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McDonnell Douglas Super MD-80:

The MD-80 series aircraft incl. MD-81, MD-82, MD-83, MD-87, MD-88:

Originally called the DC-9-80 and DC-9 Super 80, the MD-80 is an extremely popular mid-size, medium-range airliner with two rear fuselage-mounted Pratt & Whitney JT8D-200 series turbofan engines, small but highly efficient wings, and a very distinctive T-tail. The MD-80 series consists of the MD-81, MD-82, MD-83, MD-87, and MD-88, and first took to the skies for flight-testing on October 19th 1979 (certification to the aircraft was granted by the FAA in 1980). Thanks to its ancestry, the MD-80 currently operates under an amendment to the original DC-9 FAA aircraft Type Certificate.


It was in 1967 that the Douglas Aircraft Company merged with McDonnell Aircraft, and McDonnell Douglas was formed. The McDonnell Douglas MD-80 was introduced to commercial service with Swissair in the fall of 1980, after completing 1,085 test flight hours. The MD-80 was put forward as a lengthened and modernized replacement for the Douglas Aircraft Company’s DC-9, which by contrast was designed for frequent, short flights.

McDonnell Douglas MD-82
(In this photo: a McDonnell Douglas MD-82)

Derived specifically from the DC-9-50, the MD-80 is 147 feet and 8 inches (45.01 meters) in length, with a wingspan of 107 feet and 8 inches (32.82 meters). The MD-80 has a cruising speed of over 504 miles per hour, (811 kilometers per hour), a fuel capacity of about 5,850 US gallons, or 22,100 Liters, and a typical cruising altitude of 33,000 feet. Along with a higher maximum take-off weight than its forerunner, the nonstop flight range of the MD-80 series is between 1,500 and 2,700 statute miles (2,410 to 4,345 kilometers).

MD-80 pictures

MD-83 aircraft

MD-83 aircraft

MD-87 aircraft

MD-87 aircraft

MD-82 Bulgarian

MD-82 Bulgarian

MD-83 Caspian

MD-83 Caspian

MD-82 Scandinavian

MD-82 Scandinavian

MD-83 Bluebird

MD-83 Bluebird

McDonnell Douglas MD-82 Alitalia

MD-82 Alitalia

McDonnell Douglas MD-82

MD-82 picture

MD-80 picture

MD-80 picture

 

The MD-80 can carry between 155 and 172 passengers, and is equipped with a two-crew flight deck quite similar to that on the DC-9. Newer members of the MD-80 family have more advanced cockpit avionics and include aerodynamic upgrades, and more efficient JT8D-200 engines. However, due to the usage of the now aging JT8D engine (that produces around 20,000 lb of thrust), the MD-80 today is not nearly as fuel efficient when compared to the Airbus A320 or most recent Boeing 737 models.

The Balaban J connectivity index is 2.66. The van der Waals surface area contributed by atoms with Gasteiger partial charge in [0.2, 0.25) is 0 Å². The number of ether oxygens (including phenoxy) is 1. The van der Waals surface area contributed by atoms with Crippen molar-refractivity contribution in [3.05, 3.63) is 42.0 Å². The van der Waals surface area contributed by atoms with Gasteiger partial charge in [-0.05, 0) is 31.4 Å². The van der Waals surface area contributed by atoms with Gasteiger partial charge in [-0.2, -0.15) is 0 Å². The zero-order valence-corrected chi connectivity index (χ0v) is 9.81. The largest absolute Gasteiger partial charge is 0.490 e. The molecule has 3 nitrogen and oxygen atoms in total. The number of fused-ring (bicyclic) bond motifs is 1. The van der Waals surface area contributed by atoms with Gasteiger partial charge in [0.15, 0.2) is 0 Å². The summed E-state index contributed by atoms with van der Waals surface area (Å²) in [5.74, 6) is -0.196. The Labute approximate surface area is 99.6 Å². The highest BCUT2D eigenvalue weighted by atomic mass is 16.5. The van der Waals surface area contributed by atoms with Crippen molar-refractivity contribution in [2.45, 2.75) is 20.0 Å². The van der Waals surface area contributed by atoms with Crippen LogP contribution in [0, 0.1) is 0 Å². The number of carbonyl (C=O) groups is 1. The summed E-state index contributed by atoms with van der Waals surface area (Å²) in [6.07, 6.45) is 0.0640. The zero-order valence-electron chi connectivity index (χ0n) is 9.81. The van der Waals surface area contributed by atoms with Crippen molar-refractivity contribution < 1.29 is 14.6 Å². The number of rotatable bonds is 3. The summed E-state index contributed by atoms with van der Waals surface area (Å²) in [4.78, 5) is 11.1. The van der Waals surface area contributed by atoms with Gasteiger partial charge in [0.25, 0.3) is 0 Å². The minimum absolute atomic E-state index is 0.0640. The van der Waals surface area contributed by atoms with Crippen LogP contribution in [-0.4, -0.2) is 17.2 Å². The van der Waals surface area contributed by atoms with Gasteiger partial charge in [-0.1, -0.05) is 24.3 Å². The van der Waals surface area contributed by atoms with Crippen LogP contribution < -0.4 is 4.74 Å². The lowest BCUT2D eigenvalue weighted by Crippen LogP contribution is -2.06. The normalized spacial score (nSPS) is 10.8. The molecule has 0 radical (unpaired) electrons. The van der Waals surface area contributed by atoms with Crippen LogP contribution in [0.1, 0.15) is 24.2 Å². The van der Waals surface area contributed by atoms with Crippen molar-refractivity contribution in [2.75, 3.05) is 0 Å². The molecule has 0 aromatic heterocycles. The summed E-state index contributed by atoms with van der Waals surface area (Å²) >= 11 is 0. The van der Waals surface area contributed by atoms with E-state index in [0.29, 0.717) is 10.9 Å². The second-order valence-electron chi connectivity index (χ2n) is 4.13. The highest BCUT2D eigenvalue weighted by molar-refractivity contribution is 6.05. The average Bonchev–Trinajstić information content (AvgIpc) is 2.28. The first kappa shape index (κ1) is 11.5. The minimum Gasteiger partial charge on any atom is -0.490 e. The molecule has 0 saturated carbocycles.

MD-80 cockpit photos

MD-83 cockpit

MD-83 cockpit

MD-81 cockpit

MD-81 cockpit

MD-81 flight deck

MD-81 flight deck

Flight deck of MD-80

Flight deck MD-80

Cockpit of MD-80

Cockpit of MD-80

Cockpit of MD-81

Cockpit of MD-81



The last delivery of the MD-81 series was made on June 29, 1992 to Scandinavian Airlines (SAS). Meanwhile the last delivery of the MD-82 was made on November 17, 1997 to U-Land Airlines of Taiwan, the last delivery of the MD-83 was on December 28, 1999 to TWA, the last delivery of the MD-87 was made on March 27, 1992 to Scandinavian Airlines (SAS), and the final delivery of the MD-88 was on June 25, 1997 to Onur Air. The MD-90-30 is a stretched variant with an updated glass cockpit (with an improved FMS and EFIS) and two IAE V2500 engines.

SAS MD-80 landing video

Despite being involved in about 60 incidents, as of July 2009, there were approximately 886 MD-80 aircraft still in active service around the world despite the fact that initial sales of the Super 80 aircraft were in fact slow.

MD-80 wing
(In this photo: MD-80 wing)

Popular commercial operators as of July 2010 include American Airlines, with a fleet of 282, and Delta Air Lines, with a fleet of 117. Following the merger of Boeing and McDonnell Douglas, the MD-80 was produced at the Long Beach Division of Boeing Commercial Airplanes until December 1999. At one time in 1991, 12 MD-80 aircraft were being delivered per month, but today this widely known airliner is no longer under production. In total there were 1191 McDonnell Douglas 80 series aircraft produced.